Malaysian-born and Taiwanese by residence, Tsai has been making films touching on the wageless life since 1989. His minimal storylines orbit around his acteur fétiche, Lee Kang-sheng, whom he picked up fortuitously one day at a gaming arcade. We have witnessed Lee’s gradual aging and bodily ailments from the gentle time of Rebels of the Neon God (1992) through every one of Tsai’s pictures, ending with his latest movie, Days, which premiered at the 58th New York Film Festival (2020).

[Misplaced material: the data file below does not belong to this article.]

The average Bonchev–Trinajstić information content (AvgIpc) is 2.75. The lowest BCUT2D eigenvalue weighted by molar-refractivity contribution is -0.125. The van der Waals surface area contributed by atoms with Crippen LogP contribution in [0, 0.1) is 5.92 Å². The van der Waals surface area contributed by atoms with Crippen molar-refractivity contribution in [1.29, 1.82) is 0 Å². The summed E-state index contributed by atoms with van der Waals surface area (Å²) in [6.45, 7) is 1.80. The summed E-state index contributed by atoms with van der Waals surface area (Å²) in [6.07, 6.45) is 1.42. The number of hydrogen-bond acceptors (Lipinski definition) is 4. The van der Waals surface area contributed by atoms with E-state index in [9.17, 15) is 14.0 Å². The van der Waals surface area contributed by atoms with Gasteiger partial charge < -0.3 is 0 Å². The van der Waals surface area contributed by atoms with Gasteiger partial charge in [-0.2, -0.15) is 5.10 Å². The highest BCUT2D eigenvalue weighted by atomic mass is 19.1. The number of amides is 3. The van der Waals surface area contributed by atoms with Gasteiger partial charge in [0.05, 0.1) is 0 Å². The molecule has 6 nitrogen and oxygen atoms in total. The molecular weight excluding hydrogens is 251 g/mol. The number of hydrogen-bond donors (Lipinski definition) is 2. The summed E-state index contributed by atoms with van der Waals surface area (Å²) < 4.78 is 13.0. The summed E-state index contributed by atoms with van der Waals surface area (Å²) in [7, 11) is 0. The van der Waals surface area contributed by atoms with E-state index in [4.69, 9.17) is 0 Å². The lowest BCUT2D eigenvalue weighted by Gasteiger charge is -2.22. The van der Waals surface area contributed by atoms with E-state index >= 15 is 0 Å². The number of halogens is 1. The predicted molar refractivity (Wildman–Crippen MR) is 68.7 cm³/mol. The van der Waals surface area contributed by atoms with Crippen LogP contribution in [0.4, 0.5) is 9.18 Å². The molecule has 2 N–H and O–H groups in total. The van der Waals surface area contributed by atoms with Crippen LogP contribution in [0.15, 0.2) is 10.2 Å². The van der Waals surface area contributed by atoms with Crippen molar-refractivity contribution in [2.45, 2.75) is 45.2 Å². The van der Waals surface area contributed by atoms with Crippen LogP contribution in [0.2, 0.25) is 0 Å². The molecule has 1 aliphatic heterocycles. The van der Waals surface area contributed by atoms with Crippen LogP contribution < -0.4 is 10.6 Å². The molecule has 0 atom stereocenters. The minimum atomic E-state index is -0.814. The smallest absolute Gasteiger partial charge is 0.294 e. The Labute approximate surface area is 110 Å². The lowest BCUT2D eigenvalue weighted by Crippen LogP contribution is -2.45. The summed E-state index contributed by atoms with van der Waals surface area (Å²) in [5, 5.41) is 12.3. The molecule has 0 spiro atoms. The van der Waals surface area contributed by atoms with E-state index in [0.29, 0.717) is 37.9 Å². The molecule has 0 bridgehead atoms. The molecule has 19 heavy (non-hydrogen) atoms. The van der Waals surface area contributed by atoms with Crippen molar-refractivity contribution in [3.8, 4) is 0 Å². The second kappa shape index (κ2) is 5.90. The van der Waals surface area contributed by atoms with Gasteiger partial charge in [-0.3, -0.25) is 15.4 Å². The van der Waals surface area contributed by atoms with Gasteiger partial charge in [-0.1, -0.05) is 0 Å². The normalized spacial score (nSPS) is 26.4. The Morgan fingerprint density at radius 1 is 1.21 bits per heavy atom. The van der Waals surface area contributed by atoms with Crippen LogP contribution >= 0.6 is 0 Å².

Acting as both the director’s surrogate and the center of his cinema-verse, Lee resurfaces in various films under the name Hsiao-kang—meaning “little wealth” or “well-being.”3 The nickname also serves as a cryptogram to his character, an irony of underlying and untenable aspiration. In Taiwan, this expression is used similarly to how Americans speak of becoming “middle class.” Contrary to his wishful name, Lee never achieves this, but perpetually reincarnates the bodies of surplus populations: outsider delinquent youth, migrant workers, the unemployed, undocumented immigrants, alcoholics, the homeless, and more. When he has a job, it is generally inconsistent, repetitive, temporary, low paid, and exhausting for his body and health. In Stray Dogs he appears in the heavy rain as a human signpost for luxury condos; in What Time Is It There? (2001) he is an itinerant black-market watch vendor; in The Wayward Cloud he fucks to exhaustion in different hardcore porn productions; in Vive L’Amour (1994) he is a suicidal squatter (who later reveals his temp job as an occasional salesman of cremation urns); and in The River he is a stand-in for a dead body floating in a polluted river, which will give him a severe ailment for the rest of the film.